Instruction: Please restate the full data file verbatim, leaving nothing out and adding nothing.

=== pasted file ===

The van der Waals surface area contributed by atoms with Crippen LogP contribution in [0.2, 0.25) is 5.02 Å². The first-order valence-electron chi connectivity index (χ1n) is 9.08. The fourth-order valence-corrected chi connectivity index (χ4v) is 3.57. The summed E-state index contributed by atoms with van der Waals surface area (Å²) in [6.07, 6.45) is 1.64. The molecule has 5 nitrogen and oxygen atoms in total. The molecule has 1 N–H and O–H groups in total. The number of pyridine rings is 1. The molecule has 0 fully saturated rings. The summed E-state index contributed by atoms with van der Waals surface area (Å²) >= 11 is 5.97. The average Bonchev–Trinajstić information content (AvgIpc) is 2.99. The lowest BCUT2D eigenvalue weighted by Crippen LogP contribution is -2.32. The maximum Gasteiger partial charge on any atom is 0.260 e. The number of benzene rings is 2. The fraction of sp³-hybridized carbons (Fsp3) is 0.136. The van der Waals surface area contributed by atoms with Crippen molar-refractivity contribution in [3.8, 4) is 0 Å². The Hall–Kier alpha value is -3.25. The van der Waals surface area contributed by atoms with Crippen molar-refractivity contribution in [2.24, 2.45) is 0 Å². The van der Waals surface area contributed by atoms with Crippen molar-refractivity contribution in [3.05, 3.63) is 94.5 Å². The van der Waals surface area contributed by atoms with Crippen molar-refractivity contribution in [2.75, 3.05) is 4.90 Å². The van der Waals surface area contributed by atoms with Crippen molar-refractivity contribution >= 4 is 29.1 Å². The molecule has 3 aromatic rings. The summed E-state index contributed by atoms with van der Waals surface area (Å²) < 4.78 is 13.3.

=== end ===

The van der Waals surface area contributed by atoms with Crippen LogP contribution in [0.2, 0.25) is 5.02 Å². The first-order valence-electron chi connectivity index (χ1n) is 9.08. The fourth-order valence-corrected chi connectivity index (χ4v) is 3.57. The summed E-state index contributed by atoms with van der Waals surface area (Å²) in [6.07, 6.45) is 1.64. The molecule has 5 nitrogen and oxygen atoms in total. The molecule has 1 N–H and O–H groups in total. The number of pyridine rings is 1. The molecule has 0 fully saturated rings. The summed E-state index contributed by atoms with van der Waals surface area (Å²) >= 11 is 5.97. The average Bonchev–Trinajstić information content (AvgIpc) is 2.99. The lowest BCUT2D eigenvalue weighted by Crippen LogP contribution is -2.32. The maximum Gasteiger partial charge on any atom is 0.260 e. The number of benzene rings is 2. The fraction of sp³-hybridized carbons (Fsp3) is 0.136. The van der Waals surface area contributed by atoms with Crippen molar-refractivity contribution in [3.8, 4) is 0 Å². The Hall–Kier alpha value is -3.25. The van der Waals surface area contributed by atoms with Crippen molar-refractivity contribution in [2.24, 2.45) is 0 Å². The van der Waals surface area contributed by atoms with Crippen molar-refractivity contribution in [3.05, 3.63) is 94.5 Å². The van der Waals surface area contributed by atoms with Crippen molar-refractivity contribution in [2.75, 3.05) is 4.90 Å². The van der Waals surface area contributed by atoms with Crippen molar-refractivity contribution >= 4 is 29.1 Å². The molecule has 3 aromatic rings. The summed E-state index contributed by atoms with van der Waals surface area (Å²) < 4.78 is 13.3.